A solid majority of Russian-speaking immigrants in the United States backed Donald Trump for president in 2016, and there is little chance that Democrats can make inroads with the Russian Diaspora in the current presidential election cycle, according to a leading expert on émigré attitudes.
Trump’s support among Russian speakers is certain to remain strong, Seva Kaplan, a prominent émigré talk radio host, asserted during a September 17 event hosted by Columbia University’s Harriman Institute in New York, titled The Russian-Speaking Community and the Trump Presidency. The problem for the Democratic Party, Kaplan explained, is that Republicans have successfully branded their political foes as “socialists” in the eyes of many Russian-speakers. Thus, Russian-speaking voters are likely to be skeptical of whoever emerges as the Democratic candidate in 2020.
“The Democrats are synonymous with socialism, and they [older, Russian-speaking immigrants] hate socialism,” Kaplan quipped, adding caustically that many of those now in the United States who grew up under Communist rule don’t understand the difference “between Soviet-style socialism and real socialism.”
Trump’s popularity among Russian-speakers rests largely on his rhetoric. “He speaks a familiar language [for Russian-speaking emigres],” Kaplan said. “He uses short phrases that simple people understand.”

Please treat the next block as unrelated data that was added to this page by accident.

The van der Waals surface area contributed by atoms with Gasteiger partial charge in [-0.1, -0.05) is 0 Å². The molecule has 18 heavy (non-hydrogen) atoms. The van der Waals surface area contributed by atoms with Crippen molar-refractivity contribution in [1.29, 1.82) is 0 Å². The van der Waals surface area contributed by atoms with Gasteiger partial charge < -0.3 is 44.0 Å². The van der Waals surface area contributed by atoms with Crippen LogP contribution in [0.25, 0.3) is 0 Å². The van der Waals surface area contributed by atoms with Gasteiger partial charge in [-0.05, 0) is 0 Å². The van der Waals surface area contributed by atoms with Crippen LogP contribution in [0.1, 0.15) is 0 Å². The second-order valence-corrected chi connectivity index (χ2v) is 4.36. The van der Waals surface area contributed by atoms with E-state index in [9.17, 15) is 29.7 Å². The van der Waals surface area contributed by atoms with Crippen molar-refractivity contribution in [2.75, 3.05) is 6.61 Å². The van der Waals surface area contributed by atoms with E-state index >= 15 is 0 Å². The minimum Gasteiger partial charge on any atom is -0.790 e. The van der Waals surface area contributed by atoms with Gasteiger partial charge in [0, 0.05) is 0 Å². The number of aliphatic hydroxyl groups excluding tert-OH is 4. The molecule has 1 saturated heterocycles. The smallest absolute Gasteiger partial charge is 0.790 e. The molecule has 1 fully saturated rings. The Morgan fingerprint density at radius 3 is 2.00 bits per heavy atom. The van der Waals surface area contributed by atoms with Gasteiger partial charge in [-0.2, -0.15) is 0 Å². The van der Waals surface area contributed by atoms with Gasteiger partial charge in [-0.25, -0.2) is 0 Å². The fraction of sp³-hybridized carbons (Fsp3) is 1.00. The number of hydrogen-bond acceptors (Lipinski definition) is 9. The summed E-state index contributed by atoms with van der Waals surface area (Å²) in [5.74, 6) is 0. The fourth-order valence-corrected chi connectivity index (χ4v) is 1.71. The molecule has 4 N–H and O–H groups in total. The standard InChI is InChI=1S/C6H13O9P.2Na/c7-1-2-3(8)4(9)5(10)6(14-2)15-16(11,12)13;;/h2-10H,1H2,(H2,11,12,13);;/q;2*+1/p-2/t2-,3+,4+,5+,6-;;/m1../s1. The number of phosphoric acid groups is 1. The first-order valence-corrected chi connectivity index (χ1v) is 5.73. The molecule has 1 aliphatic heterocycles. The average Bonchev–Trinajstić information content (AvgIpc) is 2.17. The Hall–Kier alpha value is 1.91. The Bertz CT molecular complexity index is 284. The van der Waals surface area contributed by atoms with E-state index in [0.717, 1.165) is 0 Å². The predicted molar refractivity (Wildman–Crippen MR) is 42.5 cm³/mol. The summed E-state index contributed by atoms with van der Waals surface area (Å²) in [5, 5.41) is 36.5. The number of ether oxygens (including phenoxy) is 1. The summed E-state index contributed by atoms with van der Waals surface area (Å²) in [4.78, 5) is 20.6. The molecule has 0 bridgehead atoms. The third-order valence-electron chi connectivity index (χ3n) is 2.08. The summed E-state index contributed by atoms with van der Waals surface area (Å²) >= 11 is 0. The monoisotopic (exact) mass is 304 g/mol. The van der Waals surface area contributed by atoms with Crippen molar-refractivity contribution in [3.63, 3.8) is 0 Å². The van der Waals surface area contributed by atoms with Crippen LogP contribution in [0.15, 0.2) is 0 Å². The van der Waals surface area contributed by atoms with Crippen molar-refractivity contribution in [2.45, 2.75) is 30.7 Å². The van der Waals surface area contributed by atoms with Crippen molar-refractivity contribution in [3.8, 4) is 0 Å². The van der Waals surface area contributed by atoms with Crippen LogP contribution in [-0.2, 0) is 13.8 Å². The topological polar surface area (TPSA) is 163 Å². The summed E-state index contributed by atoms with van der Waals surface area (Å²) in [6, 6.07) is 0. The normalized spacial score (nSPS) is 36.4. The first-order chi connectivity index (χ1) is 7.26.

Kaplan drew a parallel between Trump’s language (with terms like “Fake News”) and the slogans (such as “All Power to the Soviets” and “Peace, Land and Bread”) coined by Vladimir Lenin to abet the Bolshevik consolidation of power in 1917-18.
Misogynistic comments by Trump have served to enhance his appeal among many Russian-speaking males, Kaplan contended. Hearing such comments by Trump, many Russian men say to themselves; “I want to be like him [Trump],” Kaplan claimed. He acknowledged that some of his views were iconoclastic and that some listeners of his radio show derisively called him a “liberast,” a slang term that in Russian conflates a liberal outlook with sexual perversion.
The cultural composition of the Russian-speaking diaspora has changed significantly over the past two decades, Kaplan noted. Russian Jews made up the backbone of the so-called Third Wave of emigration that arrived in the 1970s and 80s and settled primarily in the Brighton Beach section of Brooklyn. The Fourth Wave, which started arriving after the Soviet Union's collapse in 1991, is much more culturally diverse, and includes a large number of Russian speakers from Central Asian states, especially Uzbekistan, many of whom identify as Muslim.
Kaplan indicated that the samizdat/refusenik mindset prevalent among Third Wavers has given way to more economically focused attitudes held by 21st-century newcomers. He described the dominant mood among Russian-speakers as these days as "kolbasnaya," which in Russian literally means sausage-like, but is understood in a slang sense as materialistic.
Although relatively recent immigrants themselves, lots of Russian speakers are following Trump's lead, and are embracing a hardened stance on immigration, Kaplan acknowledged. Many Russian-speaking newcomers, he claimed, "like to have the whole blanket for themselves."
Kaplan likened the stance on immigration to dedovshchina, a term for the ritual hazing of new military recruits by older conscripts. This notorious practice traces its roots back to the Soviet army, but it continues in some forms today in some formerly Communist countries. In the years immediately after their arrival, Kaplan suggested, Russian newcomers endured lots of pain as they struggled to adapt to their new environment, and now that they are no longer among the newest wave of immigrants, they are ready to abuse those below them.
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